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Sign ' is the same as \' ?

 
 
George2
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      11-23-2007
Hello everyone,


I am surprised to see that the value of sign ' is the same as \'. So,
there is no need to add sign \ before sign '? In my past knowledge of
sign ', we always need to add sign \ before sign '. Any comments?

Here is my simple program to test.

Code:
#include <string.h>

int main (int argc, char** argv)
{
	char* p1 = "Hello \'World\'";
	char* p2 = "Hello 'World'";
	int result = 0;

	result = strcmp(p1, p2);

	return 0;
}

thanks in advance,
George
 
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Eric Sosman
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      11-23-2007
George2 wrote:
> Hello everyone,
>
>
> I am surprised to see that the value of sign ' is the same as \'. So,
> there is no need to add sign \ before sign '? In my past knowledge of
> sign ', we always need to add sign \ before sign '. Any comments?


This snippet

char ch = 'a';
printf ("It's Jon%cs\n", ch);

.... prints "It's Jonas". Your mission, should you choose to
accept it, is to change the first line to make the output be
"It's Jon's".

--
Eric Sosman
http://www.velocityreviews.com/forums/(E-Mail Removed)lid
 
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Richard Tobin
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      11-23-2007
In article <(E-Mail Removed)>,
George2 <(E-Mail Removed)> wrote:

>I am surprised to see that the value of sign ' is the same as \'. So,
>there is no need to add sign \ before sign '?


There's no need to put a backslash before a single quote in a string,
but in a character constant you need it:

char *s = "'";
char c = '\'';

Conversely you need a backslash before a double quote in a string, but
not in a character constant:

char *s = "\"";
char c = '"';

You are allowed to use the backslashed forms even when not necessary.

-- Richard
--
"Consideration shall be given to the need for as many as 32 characters
in some alphabets" - X3.4, 1963.
 
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Mark Bluemel
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      11-23-2007
Eric Sosman wrote:
> George2 wrote:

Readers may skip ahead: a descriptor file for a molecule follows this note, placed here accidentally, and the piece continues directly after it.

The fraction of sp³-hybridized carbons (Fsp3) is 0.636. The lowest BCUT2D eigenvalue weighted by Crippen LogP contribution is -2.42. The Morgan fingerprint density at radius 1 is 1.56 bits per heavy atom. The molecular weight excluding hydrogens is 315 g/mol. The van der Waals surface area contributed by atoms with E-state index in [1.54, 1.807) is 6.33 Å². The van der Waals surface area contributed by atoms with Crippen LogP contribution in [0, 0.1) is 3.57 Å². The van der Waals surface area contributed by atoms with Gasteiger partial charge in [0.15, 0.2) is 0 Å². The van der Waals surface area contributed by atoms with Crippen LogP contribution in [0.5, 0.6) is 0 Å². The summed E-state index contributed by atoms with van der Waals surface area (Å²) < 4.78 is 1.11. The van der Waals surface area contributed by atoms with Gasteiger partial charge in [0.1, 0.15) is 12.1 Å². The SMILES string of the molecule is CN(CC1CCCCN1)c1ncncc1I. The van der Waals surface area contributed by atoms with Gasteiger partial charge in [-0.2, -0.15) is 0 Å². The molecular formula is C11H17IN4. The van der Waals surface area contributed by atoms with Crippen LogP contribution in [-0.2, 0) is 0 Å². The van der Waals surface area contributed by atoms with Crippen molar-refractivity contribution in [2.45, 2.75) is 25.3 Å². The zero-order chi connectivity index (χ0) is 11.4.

>> Hello everyone,
>>
>>
>> I am surprised to see that the value of sign ' is the same as \'. So,
>> there is no need to add sign \ before sign '? In my past knowledge of
>> sign ', we always need to add sign \ before sign '. Any comments?

>
> This snippet
>
> char ch = 'a';
> printf ("It's Jon%cs\n", ch);
>
> ... prints "It's Jonas". Your mission, should you choose to
> accept it, is to change the first line to make the output be
> "It's Jon's".


How do you propose to make your posting self-destruct?
 
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Eric Sosman
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      11-23-2007
Mark Bluemel wrote:
> Eric Sosman wrote:
>> George2 wrote:
>>> Hello everyone,
>>>
>>>
>>> I am surprised to see that the value of sign ' is the same as \'. So,
>>> there is no need to add sign \ before sign '? In my past knowledge of
>>> sign ', we always need to add sign \ before sign '. Any comments?

>>
>> This snippet
>>
>> char ch = 'a';
>> printf ("It's Jon%cs\n", ch);
>>
>> ... prints "It's Jonas". Your mission, should you choose to
>> accept it, is to change the first line to make the output be
>> "It's Jon's".

>
> How do you propose to make your posting self-destruct?


Unnecessary; I'll just deny all knowledge.

--
Eric Sosman
(E-Mail Removed)lid
 
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Mike Wahler
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Posts: n/a
 
      11-23-2007

"George2" <(E-Mail Removed)> wrote in message
news:(E-Mail Removed)...
> Hello everyone,
>